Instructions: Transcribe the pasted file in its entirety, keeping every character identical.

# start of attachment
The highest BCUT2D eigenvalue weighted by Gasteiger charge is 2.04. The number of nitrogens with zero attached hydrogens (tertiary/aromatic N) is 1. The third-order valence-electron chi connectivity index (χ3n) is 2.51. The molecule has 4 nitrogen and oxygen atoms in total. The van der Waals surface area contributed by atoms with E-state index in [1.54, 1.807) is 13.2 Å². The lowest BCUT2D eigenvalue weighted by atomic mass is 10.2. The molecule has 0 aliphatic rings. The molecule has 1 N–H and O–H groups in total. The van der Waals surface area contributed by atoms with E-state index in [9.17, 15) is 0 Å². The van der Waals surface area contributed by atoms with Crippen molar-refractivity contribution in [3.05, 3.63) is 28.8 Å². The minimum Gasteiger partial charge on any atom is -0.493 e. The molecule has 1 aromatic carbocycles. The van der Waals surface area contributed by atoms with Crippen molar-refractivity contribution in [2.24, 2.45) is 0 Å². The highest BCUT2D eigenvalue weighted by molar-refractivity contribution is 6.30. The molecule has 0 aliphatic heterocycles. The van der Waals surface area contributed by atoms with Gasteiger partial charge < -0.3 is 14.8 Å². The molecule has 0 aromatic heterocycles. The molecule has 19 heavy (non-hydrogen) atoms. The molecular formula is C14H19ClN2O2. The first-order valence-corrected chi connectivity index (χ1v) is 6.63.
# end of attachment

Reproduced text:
The highest BCUT2D eigenvalue weighted by Gasteiger charge is 2.04. The number of nitrogens with zero attached hydrogens (tertiary/aromatic N) is 1. The third-order valence-electron chi connectivity index (χ3n) is 2.51. The molecule has 4 nitrogen and oxygen atoms in total. The van der Waals surface area contributed by atoms with E-state index in [1.54, 1.807) is 13.2 Å². The lowest BCUT2D eigenvalue weighted by atomic mass is 10.2. The molecule has 0 aliphatic rings. The molecule has 1 N–H and O–H groups in total. The van der Waals surface area contributed by atoms with E-state index in [9.17, 15) is 0 Å². The van der Waals surface area contributed by atoms with Crippen molar-refractivity contribution in [3.05, 3.63) is 28.8 Å². The minimum Gasteiger partial charge on any atom is -0.493 e. The molecule has 1 aromatic carbocycles. The van der Waals surface area contributed by atoms with Crippen molar-refractivity contribution in [2.24, 2.45) is 0 Å². The highest BCUT2D eigenvalue weighted by molar-refractivity contribution is 6.30. The molecule has 0 aliphatic heterocycles. The van der Waals surface area contributed by atoms with Gasteiger partial charge < -0.3 is 14.8 Å². The molecule has 0 aromatic heterocycles. The molecule has 19 heavy (non-hydrogen) atoms. The molecular formula is C14H19ClN2O2. The first-order valence-corrected chi connectivity index (χ1v) is 6.63.